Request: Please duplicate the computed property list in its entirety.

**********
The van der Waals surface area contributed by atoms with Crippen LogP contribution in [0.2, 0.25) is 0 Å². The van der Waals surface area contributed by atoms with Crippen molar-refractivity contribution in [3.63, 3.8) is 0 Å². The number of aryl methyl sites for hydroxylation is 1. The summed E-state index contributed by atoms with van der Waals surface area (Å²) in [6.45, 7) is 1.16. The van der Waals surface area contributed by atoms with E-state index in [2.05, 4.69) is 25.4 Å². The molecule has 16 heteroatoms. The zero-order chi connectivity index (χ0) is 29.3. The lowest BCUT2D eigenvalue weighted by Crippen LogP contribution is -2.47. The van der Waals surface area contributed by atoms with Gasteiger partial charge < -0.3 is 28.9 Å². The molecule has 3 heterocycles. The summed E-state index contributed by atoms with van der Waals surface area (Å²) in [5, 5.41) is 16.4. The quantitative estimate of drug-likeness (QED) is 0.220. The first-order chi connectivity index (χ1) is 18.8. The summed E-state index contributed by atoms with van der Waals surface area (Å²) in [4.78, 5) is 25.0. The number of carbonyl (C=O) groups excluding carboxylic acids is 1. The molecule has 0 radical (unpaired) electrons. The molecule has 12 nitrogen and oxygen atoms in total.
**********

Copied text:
The van der Waals surface area contributed by atoms with Crippen LogP contribution in [0.2, 0.25) is 0 Å². The van der Waals surface area contributed by atoms with Crippen molar-refractivity contribution in [3.63, 3.8) is 0 Å². The number of aryl methyl sites for hydroxylation is 1. The summed E-state index contributed by atoms with van der Waals surface area (Å²) in [6.45, 7) is 1.16. The van der Waals surface area contributed by atoms with E-state index in [2.05, 4.69) is 25.4 Å². The molecule has 16 heteroatoms. The zero-order chi connectivity index (χ0) is 29.3. The lowest BCUT2D eigenvalue weighted by Crippen LogP contribution is -2.47. The van der Waals surface area contributed by atoms with Gasteiger partial charge < -0.3 is 28.9 Å². The molecule has 3 heterocycles. The summed E-state index contributed by atoms with van der Waals surface area (Å²) in [5, 5.41) is 16.4. The quantitative estimate of drug-likeness (QED) is 0.220. The first-order chi connectivity index (χ1) is 18.8. The summed E-state index contributed by atoms with van der Waals surface area (Å²) in [4.78, 5) is 25.0. The number of carbonyl (C=O) groups excluding carboxylic acids is 1. The molecule has 0 radical (unpaired) electrons. The molecule has 12 nitrogen and oxygen atoms in total.